May 2016
David Craig, PharmD | Editor


The Journal of Pain

Highlights from The Journal of Pain (Volume 17, No. 5, May 2016 Issue)

Journal of Pain cover

State Plan Lowers High-Dose Opioid Use in Medicaid Patients

Mark D. Sullivan, Amy M. Bauer, Deborah Fulton-Kehoe, Renu K. Garg, Judith A. Turner, Thomas Wickizer, Gary M. Franklin; Department of Psychiatry and Behavioral Sciences, University of Washington, Seattle, WA; Department of Rehabilitation Medicine, University of Washington, Seattle, WA; Department of Health Services, University of Washington, Seattle, WA; Department of Environmental and Occupational Health Sciences, University of Washington, Seattle, WA; Department of Neurology, University of Washington, Seattle, WA; Washington State Department of Labor and Industries, Olympia, WA

The state of Washington in 2007 released its “WA Interagency Guideline on Opioid Dosing for Chronic Non-Cancer Pain” in the wake of the state’s high opioid-related mortality rate, which was 50% above the national average. Medicaid recipients in Washington showed nearly six times the rate of opioid mortality than commercially insured patients.

Researchers from the University of Washington reported in The Journal of Pain that the guideline helped achieve a significant decline in high-dose opioid use in the state’s Medicaid population.

The Washington guideline was the first in the nation to specify dosing recommendations, and also gave guidance about patient selection and risk assessment, initiating and discontinuing opioid therapy, and transitioning to chronic therapy. Among recommended practices is a recommendation that providers not exceed a dosing threshold of a 120 mg morphine-equivalent dose per day for patients who did not have clinically meaningful improvement to pain and function without first obtaining a pain specialist consultation.

The authors noted that their study was the first to show a decline in high-dose opioid prescribing within the Medicaid population. Results suggest that opioid treatment guidelines with dosing guidance may be able to reduce high-dose opioid use without affecting median dose use.

Pain Sensitivity in Patients with Major Depression

Marco Hermesdorf, Klaus Berger, Bernhard T. Baune, Jürgen Wellmann, Ruth Ruscheweyh, Heike Wersching; Institute of Epidemiology and Social Medicine, University of Münster, Münster, Germany; Discipline of Psychiatry, University of Adelaide, Adelaide, Australia; Department of Neurology, University of Munich, Munich, Germany

Studies suggest that three in four patients with depression complain about having pain and, likewise, chronic pain is associated with increased risk for depression. However, the relationship between depression and pain sensitivity is not completely understood.

Researchers from three German and Australian universities investigated different dimensions of pain sensitivity and assessed pain thresholds and self-rated pain intensity in a large cohort of 735 patients with a current episode of major depression and compared them with 456 healthy control participants.

Results of the analysis showed that patients with depression had increased pain sensitivity compared with non-depressed patients, based on low-pressure pain thresholds and higher Pain Sensitivity Questionnaire (PSQ) scores. This supports previous findings of increased pain prevalence in depressed patients.

Also, among patients with depression, severity of anxiety symptoms was the strongest clinical predictor of PSQ scores. The authors recommend that clinicians consider the role of anxiety in treatment programs for pain in patients with depression.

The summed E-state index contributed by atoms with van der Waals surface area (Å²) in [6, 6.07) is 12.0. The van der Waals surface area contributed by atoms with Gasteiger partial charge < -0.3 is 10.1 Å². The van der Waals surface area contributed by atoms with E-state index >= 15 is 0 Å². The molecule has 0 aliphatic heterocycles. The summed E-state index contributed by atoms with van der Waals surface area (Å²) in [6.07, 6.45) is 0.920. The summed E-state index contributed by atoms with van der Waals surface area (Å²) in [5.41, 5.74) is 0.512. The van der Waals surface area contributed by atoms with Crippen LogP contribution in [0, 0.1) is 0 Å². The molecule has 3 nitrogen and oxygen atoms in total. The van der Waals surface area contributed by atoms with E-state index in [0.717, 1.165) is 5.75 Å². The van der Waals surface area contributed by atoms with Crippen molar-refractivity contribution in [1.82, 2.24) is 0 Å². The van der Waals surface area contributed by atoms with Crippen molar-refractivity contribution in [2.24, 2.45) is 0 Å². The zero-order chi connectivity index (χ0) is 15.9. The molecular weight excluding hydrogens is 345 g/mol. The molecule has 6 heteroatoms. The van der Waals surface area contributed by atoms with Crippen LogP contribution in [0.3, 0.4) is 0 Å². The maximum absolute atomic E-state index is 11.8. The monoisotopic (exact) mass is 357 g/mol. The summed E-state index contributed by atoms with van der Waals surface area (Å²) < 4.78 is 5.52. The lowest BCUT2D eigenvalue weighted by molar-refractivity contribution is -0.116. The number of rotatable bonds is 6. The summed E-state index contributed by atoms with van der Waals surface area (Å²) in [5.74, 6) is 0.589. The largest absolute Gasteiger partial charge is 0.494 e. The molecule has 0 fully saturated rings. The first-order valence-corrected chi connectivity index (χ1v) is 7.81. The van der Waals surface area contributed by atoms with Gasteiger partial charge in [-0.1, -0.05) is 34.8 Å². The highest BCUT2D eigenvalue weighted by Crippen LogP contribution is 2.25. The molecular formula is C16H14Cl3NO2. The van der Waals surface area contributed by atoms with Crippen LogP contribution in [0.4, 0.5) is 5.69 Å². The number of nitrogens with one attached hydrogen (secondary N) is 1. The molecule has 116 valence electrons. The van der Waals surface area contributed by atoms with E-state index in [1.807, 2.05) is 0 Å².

Highlights from PAIN (Volume 157, No. 5, May 2016 Issue)

Pain Medicine Cover

Trends in Opioid Prescriptions Among Children and Adolescents in the United States: A Nationally Representative Study from 1996 to 2006

Cornelius B. Groenewald, Jennifer A. Rabbitts, Thomas Gebert, Tonya M. Palermo; Department of Anesthesiology and Pain Medicine, University of Washington School of Medicine, Seattle, WA; Department of Neurobiology, University of Washington College of Arts and Sciences and School of Medicine, Seattle, WA; Departments of Psychiatry and Pediatrics, University of Washington School of Medicine, Seattle, WA

Opioid addiction is the fastest-growing drug problem among adolescents in the United States. Among 12th-grade students, 8.7% reported opioid misuse during the past year. In addition, rising numbers of adult opioid prescriptions are associated with increased rates of opioid poisoning and overdose among children and adolescents who have access to these substances at home. An understanding of the epidemiology of opioid prescribing patterns is critical to identify the scope of the problem and begin to address opioid misuse and poisonings.

This study’s objective was to examine patterns of opioid prescriptions among children and adolescents ages 0 to 17 years in the United States between 1996 and 2012 using a set of nationally representative large databases, the Medical Expenditure Panel Surveys (MEPS). The primary aim was to estimate the effects of time and sociodemographic and clinical characteristics on opioid prescriptions to children and adolescents. The primary hypothesis was that prescription opioid use among children and adolescents would increase over time. Investigators hypothesized that rates of opioid prescription to family members of children and adolescents also would increase over time. Data on all 144,918 children and adolescents (average 9,057 each year) in the 1996 to 2012 MEPS databases were collected. Although there were significant differences in year-to-year opioid prescriptions, the overall trend showed stability over time in prescriptions to children and adolescents. On average, 2.86% of children and adolescents received an opioid prescription each year between 1996 and 2012.